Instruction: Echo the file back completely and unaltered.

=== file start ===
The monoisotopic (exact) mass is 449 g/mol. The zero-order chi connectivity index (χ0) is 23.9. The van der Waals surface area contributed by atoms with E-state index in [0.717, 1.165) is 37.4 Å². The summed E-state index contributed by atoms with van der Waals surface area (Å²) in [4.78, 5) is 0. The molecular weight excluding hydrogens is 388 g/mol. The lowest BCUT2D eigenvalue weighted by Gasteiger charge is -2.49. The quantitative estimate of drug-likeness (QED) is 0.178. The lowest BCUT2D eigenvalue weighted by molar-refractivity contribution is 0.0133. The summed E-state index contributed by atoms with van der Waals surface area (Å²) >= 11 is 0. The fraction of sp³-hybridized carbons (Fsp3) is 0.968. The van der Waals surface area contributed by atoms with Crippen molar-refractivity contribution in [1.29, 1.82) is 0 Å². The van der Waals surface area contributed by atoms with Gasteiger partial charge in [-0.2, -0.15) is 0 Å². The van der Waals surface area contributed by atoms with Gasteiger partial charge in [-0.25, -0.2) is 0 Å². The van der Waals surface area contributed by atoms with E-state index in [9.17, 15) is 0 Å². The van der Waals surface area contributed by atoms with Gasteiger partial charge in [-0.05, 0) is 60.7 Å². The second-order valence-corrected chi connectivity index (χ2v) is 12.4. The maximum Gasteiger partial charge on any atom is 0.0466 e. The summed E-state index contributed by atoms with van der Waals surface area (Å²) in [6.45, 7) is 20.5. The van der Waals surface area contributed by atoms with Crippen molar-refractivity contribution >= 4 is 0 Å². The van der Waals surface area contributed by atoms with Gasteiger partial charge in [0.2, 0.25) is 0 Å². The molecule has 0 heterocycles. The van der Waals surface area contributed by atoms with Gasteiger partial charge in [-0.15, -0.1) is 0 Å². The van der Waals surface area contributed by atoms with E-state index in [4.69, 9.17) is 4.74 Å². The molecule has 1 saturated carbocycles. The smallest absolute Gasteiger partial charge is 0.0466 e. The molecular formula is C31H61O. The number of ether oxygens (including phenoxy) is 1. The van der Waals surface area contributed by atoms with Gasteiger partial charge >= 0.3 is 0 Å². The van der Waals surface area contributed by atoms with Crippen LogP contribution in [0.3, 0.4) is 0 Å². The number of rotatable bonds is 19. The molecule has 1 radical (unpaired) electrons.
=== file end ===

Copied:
The monoisotopic (exact) mass is 449 g/mol. The zero-order chi connectivity index (χ0) is 23.9. The van der Waals surface area contributed by atoms with E-state index in [0.717, 1.165) is 37.4 Å². The summed E-state index contributed by atoms with van der Waals surface area (Å²) in [4.78, 5) is 0. The molecular weight excluding hydrogens is 388 g/mol. The lowest BCUT2D eigenvalue weighted by Gasteiger charge is -2.49. The quantitative estimate of drug-likeness (QED) is 0.178. The lowest BCUT2D eigenvalue weighted by molar-refractivity contribution is 0.0133. The summed E-state index contributed by atoms with van der Waals surface area (Å²) >= 11 is 0. The fraction of sp³-hybridized carbons (Fsp3) is 0.968. The van der Waals surface area contributed by atoms with Crippen molar-refractivity contribution in [1.29, 1.82) is 0 Å². The van der Waals surface area contributed by atoms with Gasteiger partial charge in [-0.2, -0.15) is 0 Å². The van der Waals surface area contributed by atoms with Gasteiger partial charge in [-0.25, -0.2) is 0 Å². The van der Waals surface area contributed by atoms with E-state index in [9.17, 15) is 0 Å². The van der Waals surface area contributed by atoms with Gasteiger partial charge in [-0.05, 0) is 60.7 Å². The second-order valence-corrected chi connectivity index (χ2v) is 12.4. The maximum Gasteiger partial charge on any atom is 0.0466 e. The summed E-state index contributed by atoms with van der Waals surface area (Å²) in [6.45, 7) is 20.5. The van der Waals surface area contributed by atoms with Crippen molar-refractivity contribution >= 4 is 0 Å². The van der Waals surface area contributed by atoms with Gasteiger partial charge in [0.2, 0.25) is 0 Å². The molecule has 0 heterocycles. The van der Waals surface area contributed by atoms with Gasteiger partial charge in [-0.15, -0.1) is 0 Å². The van der Waals surface area contributed by atoms with E-state index in [4.69, 9.17) is 4.74 Å². The molecule has 1 saturated carbocycles. The smallest absolute Gasteiger partial charge is 0.0466 e. The molecular formula is C31H61O. The number of ether oxygens (including phenoxy) is 1. The van der Waals surface area contributed by atoms with Gasteiger partial charge >= 0.3 is 0 Å². The van der Waals surface area contributed by atoms with Crippen LogP contribution in [0.3, 0.4) is 0 Å². The number of rotatable bonds is 19. The molecule has 1 radical (unpaired) electrons.